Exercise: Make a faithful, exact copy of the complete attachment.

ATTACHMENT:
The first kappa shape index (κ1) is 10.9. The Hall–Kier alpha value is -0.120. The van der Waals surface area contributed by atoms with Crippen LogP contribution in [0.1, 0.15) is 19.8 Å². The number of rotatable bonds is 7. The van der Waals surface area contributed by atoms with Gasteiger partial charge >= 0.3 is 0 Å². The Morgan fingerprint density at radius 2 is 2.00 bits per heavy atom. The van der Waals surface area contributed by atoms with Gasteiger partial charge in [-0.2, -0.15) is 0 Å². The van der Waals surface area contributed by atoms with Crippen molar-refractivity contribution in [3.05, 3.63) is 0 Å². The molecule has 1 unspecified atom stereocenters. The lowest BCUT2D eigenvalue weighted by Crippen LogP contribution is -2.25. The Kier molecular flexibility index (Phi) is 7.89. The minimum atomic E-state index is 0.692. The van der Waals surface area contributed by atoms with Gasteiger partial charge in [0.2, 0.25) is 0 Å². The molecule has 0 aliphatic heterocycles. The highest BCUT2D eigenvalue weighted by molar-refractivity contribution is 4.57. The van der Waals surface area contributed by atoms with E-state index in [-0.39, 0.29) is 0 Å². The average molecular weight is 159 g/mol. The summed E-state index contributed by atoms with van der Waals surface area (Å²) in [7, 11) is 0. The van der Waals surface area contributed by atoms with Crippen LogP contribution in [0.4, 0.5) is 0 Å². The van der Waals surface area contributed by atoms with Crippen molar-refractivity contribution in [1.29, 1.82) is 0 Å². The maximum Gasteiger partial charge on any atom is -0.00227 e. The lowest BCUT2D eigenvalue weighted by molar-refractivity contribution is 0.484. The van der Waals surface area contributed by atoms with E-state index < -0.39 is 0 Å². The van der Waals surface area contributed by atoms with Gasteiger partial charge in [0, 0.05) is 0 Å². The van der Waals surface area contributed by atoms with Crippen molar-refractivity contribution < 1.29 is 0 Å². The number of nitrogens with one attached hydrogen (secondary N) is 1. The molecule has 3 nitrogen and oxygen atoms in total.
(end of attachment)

The first kappa shape index (κ1) is 10.9. The Hall–Kier alpha value is -0.120. The van der Waals surface area contributed by atoms with Crippen LogP contribution in [0.1, 0.15) is 19.8 Å². The number of rotatable bonds is 7. The van der Waals surface area contributed by atoms with Gasteiger partial charge >= 0.3 is 0 Å². The Morgan fingerprint density at radius 2 is 2.00 bits per heavy atom. The van der Waals surface area contributed by atoms with Gasteiger partial charge in [-0.2, -0.15) is 0 Å². The van der Waals surface area contributed by atoms with Crippen molar-refractivity contribution in [3.05, 3.63) is 0 Å². The molecule has 1 unspecified atom stereocenters. The lowest BCUT2D eigenvalue weighted by Crippen LogP contribution is -2.25. The Kier molecular flexibility index (Phi) is 7.89. The minimum atomic E-state index is 0.692. The van der Waals surface area contributed by atoms with Gasteiger partial charge in [0.2, 0.25) is 0 Å². The molecule has 0 aliphatic heterocycles. The highest BCUT2D eigenvalue weighted by molar-refractivity contribution is 4.57. The van der Waals surface area contributed by atoms with E-state index in [-0.39, 0.29) is 0 Å². The average molecular weight is 159 g/mol. The summed E-state index contributed by atoms with van der Waals surface area (Å²) in [7, 11) is 0. The van der Waals surface area contributed by atoms with Crippen LogP contribution in [0.4, 0.5) is 0 Å². The van der Waals surface area contributed by atoms with Crippen molar-refractivity contribution in [1.29, 1.82) is 0 Å². The maximum Gasteiger partial charge on any atom is -0.00227 e. The lowest BCUT2D eigenvalue weighted by molar-refractivity contribution is 0.484. The van der Waals surface area contributed by atoms with E-state index < -0.39 is 0 Å². The van der Waals surface area contributed by atoms with Gasteiger partial charge in [0, 0.05) is 0 Å². The van der Waals surface area contributed by atoms with Crippen molar-refractivity contribution < 1.29 is 0 Å². The number of nitrogens with one attached hydrogen (secondary N) is 1. The molecule has 3 nitrogen and oxygen atoms in total.